Human stem memory T cells (TSCM) as critical players in the long-term persistence of immune responses

Alexandre Morrot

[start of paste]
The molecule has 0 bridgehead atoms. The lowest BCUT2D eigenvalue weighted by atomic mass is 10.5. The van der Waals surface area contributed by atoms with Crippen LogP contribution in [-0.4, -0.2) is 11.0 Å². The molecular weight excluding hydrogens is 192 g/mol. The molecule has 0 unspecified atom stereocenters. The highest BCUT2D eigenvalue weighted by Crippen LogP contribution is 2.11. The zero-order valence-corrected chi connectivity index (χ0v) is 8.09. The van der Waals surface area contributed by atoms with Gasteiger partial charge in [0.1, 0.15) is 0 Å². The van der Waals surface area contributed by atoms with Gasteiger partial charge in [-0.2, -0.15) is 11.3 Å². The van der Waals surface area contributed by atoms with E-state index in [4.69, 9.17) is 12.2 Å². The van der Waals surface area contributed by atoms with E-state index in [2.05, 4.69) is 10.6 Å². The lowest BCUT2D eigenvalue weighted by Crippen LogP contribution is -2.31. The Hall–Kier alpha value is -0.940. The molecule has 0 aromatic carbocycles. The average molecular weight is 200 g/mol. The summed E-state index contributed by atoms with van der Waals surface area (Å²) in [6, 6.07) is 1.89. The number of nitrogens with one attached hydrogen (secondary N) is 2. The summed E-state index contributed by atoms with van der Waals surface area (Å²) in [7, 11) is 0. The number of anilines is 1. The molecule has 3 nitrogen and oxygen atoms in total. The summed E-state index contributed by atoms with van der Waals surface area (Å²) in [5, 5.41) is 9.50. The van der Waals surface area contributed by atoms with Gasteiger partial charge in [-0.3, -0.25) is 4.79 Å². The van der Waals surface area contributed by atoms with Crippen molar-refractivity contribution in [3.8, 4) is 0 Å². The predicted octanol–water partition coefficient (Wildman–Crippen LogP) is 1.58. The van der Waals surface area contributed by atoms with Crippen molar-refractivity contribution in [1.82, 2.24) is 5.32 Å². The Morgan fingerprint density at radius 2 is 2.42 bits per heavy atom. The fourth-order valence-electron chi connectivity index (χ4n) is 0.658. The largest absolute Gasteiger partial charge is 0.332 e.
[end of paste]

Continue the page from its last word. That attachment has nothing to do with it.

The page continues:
Adaptive immunity relies on the generation of memory lymphocytes from naive precursors of the host immune repertoire (1). To achieve a long-term capacity to respond to natural antigens derived from a broad diverse spectrum of pathogens and tumor cell antigens, the immune system needs to develop special lymphocyte differentiation programs to ensure the perpetuation of a given antigen-specific immune response (1,2). For T lymphocytes, long-lasting immune protection is achieved by the differentiation of naïve T cells upon antigen stimulation events into distinct cell programs consisting of central memory (TCM) and the terminally committed effector memory T cells (TEM). This differentiation model of memory cells is well described for murine models but the translation to human is hampered by the limited sort of immunological compartments studied and the different lifespan of the organisms (3). Although it has been consistently demonstrated that memory T lymphocytes can be present for several years after primary infection or vaccination, little is known about the requirements for long-term persistence of these cells.